21st Century Wire says…
To encrypt, or not to encrypt? There are two schools of thought when it comes to the encryption issue…
Firstly, do you really trust major service provides, like Yahoo and Google, to keep your emails and private information out the NSA’s “bulk data collection” (mass surveillance) program? In the past, they have all complied and done business with the federal government.
Previously, 21WIRE reported on how in the past, Microsoft had given “back door access” to the NSA via its _NSAKEY file – which allowed government snoops into just about any system they wanted. There is a ray of hope in the case of Yahoo though.
Recently the company’s new information security chief Alex Stamos went head-to-head with the director of the NSA in a heated exchange at a recent Washington DC cyber security event. Still, you can never be sure.
Secondly, is the fact that the NSA are now specifically targeting any encrypted services for their continual digital wire tapping/surveillance program. So will you be better off staying in the general public junk yard of mass communications, and therefore not attracting the evil gaze of the Eye of Mordor?
Ultimately, we will all have to demand that the NSA stay within the law, or at the very least – use methods like what whistleblower Thomas Drake had advocated with project ThinThread.
Until that time, this debate will just be going through the motions, and no real public trust can be achieved…
Keeping your e-mail messages super private can be a pain.
Most free e-mail providers automatically provide SSL encryption for Web mail users — meaning data can be seen by the service, as well as the senders and recipients of messages. But end-to-end encryption, a feature which locks up message contents so that only the sender and receiver can read them, can be a much more cumbersome process for e-mail, often involving specialized software and looking up encryption keys.
The whole thing can be so tricky that very few people actually use it — or if they do, it’s used only for the most sensitive of messages.
But in the wake of reports from Edward Snowden about the National Security Agency’s access to data held by tech giants, many of those companies have pursued technological solutions to shore up customers trust, including an expansion of end-to-end encryption. Google announced in June that it was working on a Chrome plug-in to provide end-to-end for Gmail users. Yahoo, too, is working on end-to-end.
In August, Yahoo information security chief Alex Stamos announced that the company would release its own version of the plug-in for all Yahoo Mail users in 2015 — and it will work with Google’s plug-in, which matters because both sides of an exchange need to be on board for end-to-end to work. Given the sizable user base of Gmail and the billion-plus Mail users Yahoo claims, that could mean a lot more people who will suddenly have an easier way to communicate more securely.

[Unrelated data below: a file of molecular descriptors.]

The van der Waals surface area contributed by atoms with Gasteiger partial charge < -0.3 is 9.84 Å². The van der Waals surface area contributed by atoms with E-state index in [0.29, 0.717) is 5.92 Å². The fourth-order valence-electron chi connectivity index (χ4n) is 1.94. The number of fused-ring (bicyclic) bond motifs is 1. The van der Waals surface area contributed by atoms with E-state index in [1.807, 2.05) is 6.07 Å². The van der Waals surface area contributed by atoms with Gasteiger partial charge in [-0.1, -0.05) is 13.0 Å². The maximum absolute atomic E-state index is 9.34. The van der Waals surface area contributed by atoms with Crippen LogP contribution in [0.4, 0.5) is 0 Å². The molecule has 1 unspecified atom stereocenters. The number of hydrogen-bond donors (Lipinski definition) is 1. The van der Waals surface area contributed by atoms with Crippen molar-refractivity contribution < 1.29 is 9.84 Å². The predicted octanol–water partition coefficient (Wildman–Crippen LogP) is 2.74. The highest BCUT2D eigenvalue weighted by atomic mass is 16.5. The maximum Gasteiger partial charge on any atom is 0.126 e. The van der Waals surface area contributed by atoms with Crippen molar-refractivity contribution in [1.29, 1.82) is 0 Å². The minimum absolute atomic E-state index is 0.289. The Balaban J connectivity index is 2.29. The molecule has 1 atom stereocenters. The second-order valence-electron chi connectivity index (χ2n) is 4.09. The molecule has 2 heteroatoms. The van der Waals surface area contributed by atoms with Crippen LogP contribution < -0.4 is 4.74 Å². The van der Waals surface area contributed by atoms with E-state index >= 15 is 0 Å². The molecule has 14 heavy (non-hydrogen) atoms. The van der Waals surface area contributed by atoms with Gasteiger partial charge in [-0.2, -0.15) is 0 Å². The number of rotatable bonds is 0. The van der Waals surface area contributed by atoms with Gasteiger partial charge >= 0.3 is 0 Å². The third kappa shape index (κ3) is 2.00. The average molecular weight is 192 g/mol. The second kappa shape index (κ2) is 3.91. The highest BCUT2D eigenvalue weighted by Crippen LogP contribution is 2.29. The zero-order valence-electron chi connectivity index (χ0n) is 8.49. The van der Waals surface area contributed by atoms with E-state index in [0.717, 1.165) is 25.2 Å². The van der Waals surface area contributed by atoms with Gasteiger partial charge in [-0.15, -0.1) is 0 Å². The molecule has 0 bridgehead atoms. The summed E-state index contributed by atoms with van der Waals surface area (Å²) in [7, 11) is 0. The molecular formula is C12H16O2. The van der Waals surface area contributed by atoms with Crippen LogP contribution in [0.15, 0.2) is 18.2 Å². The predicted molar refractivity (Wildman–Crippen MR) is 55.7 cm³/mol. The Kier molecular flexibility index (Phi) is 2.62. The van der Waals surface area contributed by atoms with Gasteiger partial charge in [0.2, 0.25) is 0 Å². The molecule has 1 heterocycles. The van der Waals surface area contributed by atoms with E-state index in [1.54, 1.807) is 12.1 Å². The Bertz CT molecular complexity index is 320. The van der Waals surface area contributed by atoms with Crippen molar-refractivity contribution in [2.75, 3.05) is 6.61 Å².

And now, Yahoo is ready to talk about its progress.
“What we’re trying to do at Yahoo is build our products so they’re safe and trustworthy, not just secure,” Stamos told The Washington Post in an interview. That means making tools that are both simple enough for everyday users and strong enough to protect those facing more advanced threats, such as journalists and activists working in areas where freedom of expression is restricted, he said.
This ease of use could be especially important for Yahoo, whose Web mail service is practically a generation older than some competitors. “Mail is one of the cornerstones of the Yahoo experience. It’s one of the ways we engage with some of the oldest and most dedicated Yahoo users,” Stamos said.
Getting users to take an extra step to secure their messages may be difficult if it takes more than a few clicks, which is one of the reasons Yahoo is working to make it that easy.
During a presentation at the South by Southwest conference Sunday, Stamos showed off a video that compared getting set up for end-to-end encryption using the Yahoo Mail plug-in versus a more traditional method. In the video, the Yahoo plugin user was sending the first encrypted message a minute in — and then spending the rest of the video looking up cat pictures. (Predictably, on Yahoo-owned Tumblr.)
But even if the process is nearly painless, Stamos doesn’t expect users to suddenly start using it for everything. Instead, he imagines end-to-end being used on messages containing sensitive information, like when sending tax documents to an accountant or having a private digital conversation with a spouse. The majority of messages a person receives would likely still be unencrypted — which is good for companies like Yahoo that scan the contents of users’ messages to serve them with targeted advertising, something that wouldn’t work in a world where all messages were encrypted end-to-end…
READ MORE SNOWDEN NEWS AT: 21st Century Wire Snowden Files